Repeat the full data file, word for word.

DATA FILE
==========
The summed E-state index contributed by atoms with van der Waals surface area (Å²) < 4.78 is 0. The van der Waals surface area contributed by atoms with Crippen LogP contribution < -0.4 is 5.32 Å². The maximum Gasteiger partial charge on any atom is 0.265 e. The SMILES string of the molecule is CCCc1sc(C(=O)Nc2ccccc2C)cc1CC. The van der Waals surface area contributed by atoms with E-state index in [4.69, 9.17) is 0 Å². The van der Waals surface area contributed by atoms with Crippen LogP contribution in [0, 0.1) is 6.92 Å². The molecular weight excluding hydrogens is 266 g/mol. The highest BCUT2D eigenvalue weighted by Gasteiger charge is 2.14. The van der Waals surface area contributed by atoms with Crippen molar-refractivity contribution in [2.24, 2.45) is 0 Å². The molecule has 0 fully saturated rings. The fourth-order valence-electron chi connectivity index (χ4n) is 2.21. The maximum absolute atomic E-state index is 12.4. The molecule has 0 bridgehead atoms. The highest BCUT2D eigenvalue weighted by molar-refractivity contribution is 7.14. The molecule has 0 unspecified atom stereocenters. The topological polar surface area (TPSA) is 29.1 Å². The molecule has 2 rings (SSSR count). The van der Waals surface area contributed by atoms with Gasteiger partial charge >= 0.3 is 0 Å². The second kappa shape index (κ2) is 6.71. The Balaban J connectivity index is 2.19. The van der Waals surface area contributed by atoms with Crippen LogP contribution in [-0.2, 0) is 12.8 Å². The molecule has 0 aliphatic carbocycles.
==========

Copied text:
The summed E-state index contributed by atoms with van der Waals surface area (Å²) < 4.78 is 0. The van der Waals surface area contributed by atoms with Crippen LogP contribution < -0.4 is 5.32 Å². The maximum Gasteiger partial charge on any atom is 0.265 e. The SMILES string of the molecule is CCCc1sc(C(=O)Nc2ccccc2C)cc1CC. The van der Waals surface area contributed by atoms with E-state index in [4.69, 9.17) is 0 Å². The van der Waals surface area contributed by atoms with Crippen LogP contribution in [0, 0.1) is 6.92 Å². The molecular weight excluding hydrogens is 266 g/mol. The highest BCUT2D eigenvalue weighted by Gasteiger charge is 2.14. The van der Waals surface area contributed by atoms with Crippen molar-refractivity contribution in [2.24, 2.45) is 0 Å². The molecule has 0 fully saturated rings. The fourth-order valence-electron chi connectivity index (χ4n) is 2.21. The maximum absolute atomic E-state index is 12.4. The molecule has 0 bridgehead atoms. The highest BCUT2D eigenvalue weighted by molar-refractivity contribution is 7.14. The molecule has 0 unspecified atom stereocenters. The topological polar surface area (TPSA) is 29.1 Å². The molecule has 2 rings (SSSR count). The van der Waals surface area contributed by atoms with Gasteiger partial charge >= 0.3 is 0 Å². The second kappa shape index (κ2) is 6.71. The Balaban J connectivity index is 2.19. The van der Waals surface area contributed by atoms with Crippen LogP contribution in [-0.2, 0) is 12.8 Å². The molecule has 0 aliphatic carbocycles.